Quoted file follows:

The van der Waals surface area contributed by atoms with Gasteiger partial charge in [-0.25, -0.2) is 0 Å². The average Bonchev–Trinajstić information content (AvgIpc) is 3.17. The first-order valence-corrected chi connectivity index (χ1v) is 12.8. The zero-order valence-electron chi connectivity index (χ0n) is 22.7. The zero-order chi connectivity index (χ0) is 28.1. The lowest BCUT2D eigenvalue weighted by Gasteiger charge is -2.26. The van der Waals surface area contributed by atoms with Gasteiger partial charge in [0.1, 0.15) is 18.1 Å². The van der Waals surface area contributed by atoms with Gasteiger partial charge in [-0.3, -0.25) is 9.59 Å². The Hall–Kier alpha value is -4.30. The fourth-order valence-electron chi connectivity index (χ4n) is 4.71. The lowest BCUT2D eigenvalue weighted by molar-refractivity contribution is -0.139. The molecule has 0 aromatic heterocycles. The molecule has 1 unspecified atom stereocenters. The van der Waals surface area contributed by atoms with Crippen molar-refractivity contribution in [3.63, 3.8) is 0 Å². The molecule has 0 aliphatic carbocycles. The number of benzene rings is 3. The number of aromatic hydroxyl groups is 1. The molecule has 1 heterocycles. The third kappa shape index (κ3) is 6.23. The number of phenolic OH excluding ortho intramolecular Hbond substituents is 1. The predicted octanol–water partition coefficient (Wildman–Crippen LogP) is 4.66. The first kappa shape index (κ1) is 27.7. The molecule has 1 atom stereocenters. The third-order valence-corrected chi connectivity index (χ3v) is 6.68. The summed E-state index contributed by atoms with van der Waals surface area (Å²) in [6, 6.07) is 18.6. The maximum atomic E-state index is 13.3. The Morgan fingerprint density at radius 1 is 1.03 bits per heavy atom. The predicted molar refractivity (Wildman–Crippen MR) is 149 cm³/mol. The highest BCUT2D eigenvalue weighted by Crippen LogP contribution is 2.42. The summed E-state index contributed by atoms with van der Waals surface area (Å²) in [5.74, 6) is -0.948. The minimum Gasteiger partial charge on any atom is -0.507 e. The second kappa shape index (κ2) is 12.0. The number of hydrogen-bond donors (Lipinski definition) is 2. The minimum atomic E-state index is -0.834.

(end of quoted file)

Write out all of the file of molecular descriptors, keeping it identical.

The van der Waals surface area contributed by atoms with Gasteiger partial charge in [-0.25, -0.2) is 0 Å². The average Bonchev–Trinajstić information content (AvgIpc) is 3.17. The first-order valence-corrected chi connectivity index (χ1v) is 12.8. The zero-order valence-electron chi connectivity index (χ0n) is 22.7. The zero-order chi connectivity index (χ0) is 28.1. The lowest BCUT2D eigenvalue weighted by Gasteiger charge is -2.26. The van der Waals surface area contributed by atoms with Gasteiger partial charge in [0.1, 0.15) is 18.1 Å². The van der Waals surface area contributed by atoms with Gasteiger partial charge in [-0.3, -0.25) is 9.59 Å². The Hall–Kier alpha value is -4.30. The fourth-order valence-electron chi connectivity index (χ4n) is 4.71. The lowest BCUT2D eigenvalue weighted by molar-refractivity contribution is -0.139. The molecule has 0 aromatic heterocycles. The molecule has 1 unspecified atom stereocenters. The van der Waals surface area contributed by atoms with Crippen molar-refractivity contribution in [3.63, 3.8) is 0 Å². The molecule has 0 aliphatic carbocycles. The number of benzene rings is 3. The number of aromatic hydroxyl groups is 1. The molecule has 1 heterocycles. The third kappa shape index (κ3) is 6.23. The number of phenolic OH excluding ortho intramolecular Hbond substituents is 1. The predicted octanol–water partition coefficient (Wildman–Crippen LogP) is 4.66. The first kappa shape index (κ1) is 27.7. The molecule has 1 atom stereocenters. The third-order valence-corrected chi connectivity index (χ3v) is 6.68. The summed E-state index contributed by atoms with van der Waals surface area (Å²) in [6, 6.07) is 18.6. The maximum atomic E-state index is 13.3. The Morgan fingerprint density at radius 1 is 1.03 bits per heavy atom. The predicted molar refractivity (Wildman–Crippen MR) is 149 cm³/mol. The highest BCUT2D eigenvalue weighted by Crippen LogP contribution is 2.42. The summed E-state index contributed by atoms with van der Waals surface area (Å²) in [5.74, 6) is -0.948. The minimum Gasteiger partial charge on any atom is -0.507 e. The second kappa shape index (κ2) is 12.0. The number of hydrogen-bond donors (Lipinski definition) is 2. The minimum atomic E-state index is -0.834.